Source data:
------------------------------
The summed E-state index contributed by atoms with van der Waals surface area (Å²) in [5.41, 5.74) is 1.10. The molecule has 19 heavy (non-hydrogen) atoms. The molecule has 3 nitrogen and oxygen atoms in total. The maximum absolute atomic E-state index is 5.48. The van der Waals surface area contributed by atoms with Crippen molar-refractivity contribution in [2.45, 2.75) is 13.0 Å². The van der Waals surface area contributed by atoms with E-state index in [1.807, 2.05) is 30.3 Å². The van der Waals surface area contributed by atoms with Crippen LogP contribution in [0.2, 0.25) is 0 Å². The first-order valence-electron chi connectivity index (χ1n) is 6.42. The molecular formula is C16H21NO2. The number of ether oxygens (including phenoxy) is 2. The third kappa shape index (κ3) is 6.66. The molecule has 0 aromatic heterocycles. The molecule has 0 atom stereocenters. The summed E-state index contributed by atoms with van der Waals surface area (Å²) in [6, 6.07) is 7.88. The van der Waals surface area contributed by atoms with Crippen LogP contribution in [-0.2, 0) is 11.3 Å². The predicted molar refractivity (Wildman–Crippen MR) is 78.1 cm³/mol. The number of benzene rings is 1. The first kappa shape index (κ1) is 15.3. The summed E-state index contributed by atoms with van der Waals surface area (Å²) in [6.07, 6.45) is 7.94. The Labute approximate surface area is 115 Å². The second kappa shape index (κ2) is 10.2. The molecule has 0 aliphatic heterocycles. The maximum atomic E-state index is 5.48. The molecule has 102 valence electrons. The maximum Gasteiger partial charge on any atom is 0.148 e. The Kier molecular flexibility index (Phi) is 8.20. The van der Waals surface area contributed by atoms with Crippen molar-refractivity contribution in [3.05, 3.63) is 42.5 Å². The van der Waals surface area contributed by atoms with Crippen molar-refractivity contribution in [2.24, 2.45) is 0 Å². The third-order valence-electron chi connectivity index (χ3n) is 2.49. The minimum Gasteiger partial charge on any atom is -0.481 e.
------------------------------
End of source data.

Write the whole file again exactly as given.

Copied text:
The summed E-state index contributed by atoms with van der Waals surface area (Å²) in [5.41, 5.74) is 1.10. The molecule has 19 heavy (non-hydrogen) atoms. The molecule has 3 nitrogen and oxygen atoms in total. The maximum absolute atomic E-state index is 5.48. The van der Waals surface area contributed by atoms with Crippen molar-refractivity contribution in [2.45, 2.75) is 13.0 Å². The van der Waals surface area contributed by atoms with E-state index in [1.807, 2.05) is 30.3 Å². The van der Waals surface area contributed by atoms with Crippen LogP contribution in [0.2, 0.25) is 0 Å². The first-order valence-electron chi connectivity index (χ1n) is 6.42. The molecular formula is C16H21NO2. The number of ether oxygens (including phenoxy) is 2. The third kappa shape index (κ3) is 6.66. The molecule has 0 aromatic heterocycles. The molecule has 0 atom stereocenters. The summed E-state index contributed by atoms with van der Waals surface area (Å²) in [6, 6.07) is 7.88. The van der Waals surface area contributed by atoms with Crippen LogP contribution in [-0.2, 0) is 11.3 Å². The predicted molar refractivity (Wildman–Crippen MR) is 78.1 cm³/mol. The number of benzene rings is 1. The first kappa shape index (κ1) is 15.3. The summed E-state index contributed by atoms with van der Waals surface area (Å²) in [6.07, 6.45) is 7.94. The Labute approximate surface area is 115 Å². The second kappa shape index (κ2) is 10.2. The molecule has 0 aliphatic heterocycles. The maximum atomic E-state index is 5.48. The molecule has 102 valence electrons. The maximum Gasteiger partial charge on any atom is 0.148 e. The Kier molecular flexibility index (Phi) is 8.20. The van der Waals surface area contributed by atoms with Crippen molar-refractivity contribution in [3.05, 3.63) is 42.5 Å². The van der Waals surface area contributed by atoms with Crippen molar-refractivity contribution in [2.24, 2.45) is 0 Å². The third-order valence-electron chi connectivity index (χ3n) is 2.49. The minimum Gasteiger partial charge on any atom is -0.481 e.